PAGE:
At long last, I am free of the World’s Most Annoying Plague (there’s a head cold going around that’s basically all sinus drainage all the time) and am back on my bullshit again.
Last weekend, while still down with said plague, I had a day where I was feeling well enough to start getting a bit stir-crazy from being stuck inside for days and, even though it was supposed to snow, I decided to go out anyway. The road was calling and I needed to answer it.
Normally, a spontaneous drive mostly involves me pacing around the house for a couple of hours before realizing that I’m super restless and should probably grab a bottle of water, some snacks, and my keys and go for a drive. This day was different. There was a sense of, I don’t know, Fate or something behind the restlessness. As if the Road was telling me that there was something I needed to see out there, and it would not be denied. This was not to be a typical drive, but was one that I should approach as the routewitch that I am. This required preparation and everything I brought with me was important, and as such it was important that each item be chosen with care, down to the drink that I brought with me.
As I stood before my tea selection, I considered the feeling that I was getting from the Road, and narrowed down to two options….blackberry-sage, or a chai blend from a company that no longer exists, called Crossroads. I couldn’t figure out which was more appropriate, and so I consulted the dice. The dice said that the Crossroads were the key, and so that was what I filled a travel mug with (it’s a chai made with lapsang and darjeeling, so it has a harsh, smoky finish…perfect for the message I was getting.), and went out on the Road.
There is a flat, steely kind of light to the world before a snowstorm, and a silence as loud as a warning. As the snow begins to fall, the powder skitters and slides across the pavement, ghostly as mist and shadow. It is an eerie beauty.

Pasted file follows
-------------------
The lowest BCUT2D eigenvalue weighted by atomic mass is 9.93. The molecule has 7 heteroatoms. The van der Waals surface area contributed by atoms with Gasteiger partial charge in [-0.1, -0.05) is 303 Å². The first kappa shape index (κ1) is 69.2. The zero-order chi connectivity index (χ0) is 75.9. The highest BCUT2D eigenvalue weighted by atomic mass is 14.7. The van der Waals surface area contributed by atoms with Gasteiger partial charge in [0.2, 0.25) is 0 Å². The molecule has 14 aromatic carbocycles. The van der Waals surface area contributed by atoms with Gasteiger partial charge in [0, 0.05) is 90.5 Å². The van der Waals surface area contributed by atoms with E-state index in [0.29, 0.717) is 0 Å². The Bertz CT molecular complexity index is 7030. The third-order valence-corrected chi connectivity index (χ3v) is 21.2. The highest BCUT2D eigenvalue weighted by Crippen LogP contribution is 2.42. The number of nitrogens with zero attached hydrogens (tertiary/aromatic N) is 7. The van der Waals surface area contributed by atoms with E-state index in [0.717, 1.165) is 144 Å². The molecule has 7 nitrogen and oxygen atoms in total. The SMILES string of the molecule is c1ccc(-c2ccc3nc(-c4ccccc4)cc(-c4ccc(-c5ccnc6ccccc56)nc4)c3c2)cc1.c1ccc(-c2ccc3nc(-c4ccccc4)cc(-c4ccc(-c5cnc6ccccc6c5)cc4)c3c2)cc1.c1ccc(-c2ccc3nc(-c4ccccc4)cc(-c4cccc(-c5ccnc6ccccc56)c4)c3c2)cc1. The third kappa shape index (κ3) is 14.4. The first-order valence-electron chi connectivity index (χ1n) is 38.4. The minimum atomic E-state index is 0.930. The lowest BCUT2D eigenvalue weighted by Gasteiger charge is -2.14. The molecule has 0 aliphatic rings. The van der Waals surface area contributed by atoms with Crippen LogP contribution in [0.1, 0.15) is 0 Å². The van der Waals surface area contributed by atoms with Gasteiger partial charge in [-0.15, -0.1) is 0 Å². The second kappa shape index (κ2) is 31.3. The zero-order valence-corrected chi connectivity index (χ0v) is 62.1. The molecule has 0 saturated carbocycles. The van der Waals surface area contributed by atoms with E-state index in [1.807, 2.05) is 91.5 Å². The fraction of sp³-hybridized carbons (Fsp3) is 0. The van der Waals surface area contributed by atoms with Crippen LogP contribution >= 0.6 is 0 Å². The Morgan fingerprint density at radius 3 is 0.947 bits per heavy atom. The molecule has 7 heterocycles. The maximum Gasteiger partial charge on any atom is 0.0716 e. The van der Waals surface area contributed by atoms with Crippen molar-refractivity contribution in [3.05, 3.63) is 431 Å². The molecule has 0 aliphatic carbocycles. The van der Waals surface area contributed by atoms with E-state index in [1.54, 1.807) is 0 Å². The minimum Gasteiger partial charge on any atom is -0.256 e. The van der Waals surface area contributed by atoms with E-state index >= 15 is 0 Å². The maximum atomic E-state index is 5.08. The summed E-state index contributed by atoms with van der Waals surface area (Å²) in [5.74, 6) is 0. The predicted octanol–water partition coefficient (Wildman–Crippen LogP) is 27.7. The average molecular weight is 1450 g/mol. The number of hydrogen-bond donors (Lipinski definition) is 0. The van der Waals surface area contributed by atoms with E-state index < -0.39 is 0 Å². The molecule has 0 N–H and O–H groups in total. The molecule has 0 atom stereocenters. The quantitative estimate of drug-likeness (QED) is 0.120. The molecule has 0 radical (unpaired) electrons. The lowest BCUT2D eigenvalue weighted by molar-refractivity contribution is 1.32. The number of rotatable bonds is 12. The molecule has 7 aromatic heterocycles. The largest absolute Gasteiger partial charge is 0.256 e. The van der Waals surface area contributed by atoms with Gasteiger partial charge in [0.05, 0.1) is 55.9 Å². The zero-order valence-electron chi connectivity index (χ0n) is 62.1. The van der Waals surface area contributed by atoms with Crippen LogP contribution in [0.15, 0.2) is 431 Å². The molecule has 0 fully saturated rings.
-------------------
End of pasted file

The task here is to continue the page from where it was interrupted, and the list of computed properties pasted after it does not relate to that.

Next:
As I drove and the snow fell and the light faded, I began to wonder why the Road had called me out onto the roadways, and if I had misunderstood what it had told me, but the pull remained strong, a whispered “wait and see” sighing through my soul. I drove on, through the woods and the farmland and the towns slowly being blanketed in white, while the other travellers faded off the roadways to curl up by warm fires.
Then, just at the edge of a small town, at a place where two roads crossed, I saw them; a small band of Juniper Monks, gathered along the edge of the road.
No one knows for sure who, or even what, the Juniper Monks are. Often mistaken for burlap-wrapped evergreens (hence their name), they are rarely seen, and then only under specific conditions. They appear in severe weather, generally snowstorms, but they have also been reported during heavy rains, as well. Why they gather during these times is not known, and speculation ranges from harbinger to messenger to things more sinister in nature. Most, however, believe that they are a kind of roadside guardian, appearing to warn travellers of dangers and protect them from harm. Some carry talismans in their vehicles, tucked into glove compartments or hung from mirrors, to invoke their protection when venturing out in bad weather. Most go their whole lives without ever seeing them, and it is considered great fortune to encounter a band of them. To be honest, I had believed that they were a myth, myself; a figment of the imagination, brought on by the dim light and swirling snow playing tricks on one’s eyes, but now, having seen them for myself, I can’t deny their existence.
Having seen the Monks, the Road signalled that I had seen what I had been called to see, and that it was time to go home. I came to a roundabout, and returned back the way I had home, though the Monks were gone by the time I drove past the intersection again.
I’m thinking about acquiring a talisman to carry in the truck with me, as I often find myself out in inclement weather. If I’m able to locate some, I’ll try to get some for others who may also wish to invoke the protection of the Juniper Monks for their own travels, as well.
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